World Wide Fund for Nature press release on WWD

02/02/1998

panda.gif (879 bytes)World Wide Fund for Nature
Fonds Mondial pour la Nature
Fondo Mundial para la Naturaleza

NEWS RELEASE

Conservation News Service
WWF International
CH-1196 Gland, Switzerland


Embargo: 2 February, 1998

SAVING WETLANDS CAN HELP AVERT GLOBAL FRESHWATER CRISIS

WORLD WETLANDS DAY - 2 February

GLAND, Switzerland -- On the occasion of World Wetlands Day, WWF-World Wide Fund For Nature urges governments to protect and restore their wetland sites and to take serious steps to avert an emerging global freshwater crisis.

"Demand for freshwater is expected to grow by 650 per cent over the next 30 years as the world population is projected to increase by 50 per cent," said Dr Claude Martin, Director General of WWF International. Given the incredible pressure this will put on freshwater resources, countries must live up to their promises to maintain and restore their wetland sites, otherwise they will contribute to making water an even scarcer natural resource.

With just over a year until the next conference of parties to the Ramsar Convention on Wetlands (Costa Rica, 10-18 May 1999), WWF urges that the country reports governments must submit later this year for the meeting should show clearly and in detail how they have implemented the decisions made at the last conference in Brisbane, Australia in 1996.

"Implementation of these decisions concerning the protection of large bodies of freshwater, the prevention of pollution and the restoration of degraded wetlands would be a positive first step towards maintaining freshwater for future generations and at the same time protecting valuable species and ecosystems. Governments must get tough on any scheme that degrades or destroys wetlands," added Dr Martin.

Today, 106 countries are signatories to the Convention on Wetlands, originally signed on 2 February 1971 in Ramsar, Iran. They have committed themselves to a process of identifying sites within their territories that can be classified as "wetlands of international importance". In addition, they are obligated to ensure the conservation and wise use of these sites. Thus far, about 900 sites have been placed on the Ramsar list covering some 67,500,000 hectares, more than the total area of France or Kenya.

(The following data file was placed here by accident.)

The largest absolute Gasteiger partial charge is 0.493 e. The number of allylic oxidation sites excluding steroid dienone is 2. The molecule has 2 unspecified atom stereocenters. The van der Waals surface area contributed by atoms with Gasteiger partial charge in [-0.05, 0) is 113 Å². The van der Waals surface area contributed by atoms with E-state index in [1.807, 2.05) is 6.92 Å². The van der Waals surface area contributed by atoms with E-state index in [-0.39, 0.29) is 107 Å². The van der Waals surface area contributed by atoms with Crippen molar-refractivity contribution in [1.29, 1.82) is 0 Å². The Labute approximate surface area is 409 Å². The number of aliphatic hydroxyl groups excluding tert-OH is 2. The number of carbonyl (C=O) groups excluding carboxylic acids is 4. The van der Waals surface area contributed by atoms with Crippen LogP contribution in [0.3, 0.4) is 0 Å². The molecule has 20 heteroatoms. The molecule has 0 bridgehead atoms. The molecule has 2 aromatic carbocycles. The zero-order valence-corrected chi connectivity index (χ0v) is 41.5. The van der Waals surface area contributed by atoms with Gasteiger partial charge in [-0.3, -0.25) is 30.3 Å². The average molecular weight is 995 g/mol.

Member countries of the Convention are also obligated to ensure the sound management of all wetlands within their territories. However, none of the 106 member countries has yet applied the Convention to its full extent. So far, only 13 countries have drawn up national wetlands policies while an equal number are in the process of developing one. In addition, only 30 countries have set up national Ramsar committees, which can play a pivotal cross-sectoral role.

Water system regulations and drainage for agriculture and urban development have been the major causes of loss of over 50 per cent of the wetlands in countries all over the world including the USA, New Zealand, Australia, Pakistan, Thailand, Niger, Chad, Tanzania, India, Viet Nam, and Italy.

-End-

Contact: Someshwar Singh at +41 22 3649553 or +41 79 310 8102 (mobile).

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Number of » Contracting Parties: 168 Sites designated for the
» List of Wetlands of
International Importance
2,186 Total surface area of designated sites (hectares): 208,674,247

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